Like you, our team is increasingly concerned that outbreaks of violence across the United States could escalate as the U.S. presidential election approaches in November. Building unarmed civilian protection (UCP) skills is vital during this time of national unrest, especially with so many potential flash points for violence, which might include: continued police brutality, unfavorable election results, election delays, accusations of election tampering, provocation by white supremacists, unfavorable court decisions, violence during demonstrations advocating for racial justice and further incursion of federal forces in cities across the country.
In response, we have formed a team of our experienced staff who are currently exploring possibilities of helpful roles NP could play in Minneapolis and throughout the U.S. We are committed to supporting the Black Lives Matter movement and Black-led organizations as they lead the effort to stop state-sanctioned violence and create a just, anti-racist, anti-colonialist society, where every Black person has the social, economic, and political power to thrive.
So far, our team in the U.S. is focusing on two key areas: 1) training a cohort of unarmed safety and security specialists to replace the Minneapolis Police in Minneapolis public schools and 2) training city-based teams across the country in unarmed civilian protection methodologies, focusing on demonstrations for racial justice and situations involving state-armed actors and state-sanctioned violence. The first of these training session have been scheduled in Minneapolis, MN and Fargo, ND and will target more cities in the coming months.
We look forward to providing you with further updates soon.
Memorial at the corner of 38th and Chicago at the site of the murder Photo: Marna Anderson (NP)
As members of the Twin Cities community confront their grief and the conditions that led to Floyd’s murder, now is a time for all of us to be actively anti-racist.
Thousands of people are leaving flowers and signs to express their anger and pain Photo: Marna Anderson (NP)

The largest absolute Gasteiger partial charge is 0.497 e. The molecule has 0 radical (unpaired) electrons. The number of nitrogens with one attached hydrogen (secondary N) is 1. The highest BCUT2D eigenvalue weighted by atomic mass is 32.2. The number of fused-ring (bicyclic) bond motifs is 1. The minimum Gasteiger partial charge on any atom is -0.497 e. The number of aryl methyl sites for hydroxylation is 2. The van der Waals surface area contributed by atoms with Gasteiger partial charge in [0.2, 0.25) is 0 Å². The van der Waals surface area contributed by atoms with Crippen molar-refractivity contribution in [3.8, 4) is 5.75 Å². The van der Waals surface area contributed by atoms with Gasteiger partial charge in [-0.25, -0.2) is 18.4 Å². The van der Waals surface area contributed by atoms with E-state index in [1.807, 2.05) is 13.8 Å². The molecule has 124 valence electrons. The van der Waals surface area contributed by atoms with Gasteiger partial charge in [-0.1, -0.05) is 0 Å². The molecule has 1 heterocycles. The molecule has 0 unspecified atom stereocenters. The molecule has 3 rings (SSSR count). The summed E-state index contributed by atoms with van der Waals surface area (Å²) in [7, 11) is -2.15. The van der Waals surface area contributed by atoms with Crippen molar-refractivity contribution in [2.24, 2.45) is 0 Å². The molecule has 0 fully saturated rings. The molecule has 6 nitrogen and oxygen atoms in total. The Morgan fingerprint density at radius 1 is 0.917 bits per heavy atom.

In keeping with one of our guiding principles of Primacy of the Local Actor, Nonviolent Peaceforce staff is in conversation with city and community leaders about how we can best be a resource.
Moment of silence at a protest in front of the Hennepin County Government Center in downtown Minneapolis on May 28 Photo: Karen Kraco
We have seen police employ tear gas, rubber bullets, and force on peaceful demonstrators. The use and encouragement of police force against civilians highlights the need for civilian protection at protests.
Protester in downtown Minneapolis Photo: Karen Kraco
These are tough times for our community in Minnesota, across the US, and around the world. As always, we are committed to listening and finding where we can best put our resources. We look forward to sharing more with you all as we continue to work with the Minneapolis community.
The tragedy and turmoil in Minneapolis this week coincides with international protection of civilians week. Civilians must be protected.
Although we do not have a field office in the US, NP is a part of a large network of people working on unarmed and nonviolent civilian protection around the world—including in the US. In addition to joining in the street protests, we are talking with community leaders about how we can be a resource at this time. This is a time for all of us to be actively anti-racist.
Especially when the news seems all bad, we are grounded in nonviolence and listening to local voices. We remind you that nonviolence is not passive. On the contrary - it is an extremely active verb.
Ways to take action now
Call and email decision-makers to let them know "The officers involved should be arrested for murder and jailed immediately."
Minneapolis Mayor, Jacob Frey 612-673-3000
Minneapolis Police Union, 612-788-8444
Minneapolis Police Department of Internal Affairs, 612-673-3074
Minnesota Bureau of Criminal Apprehension 651-793-7000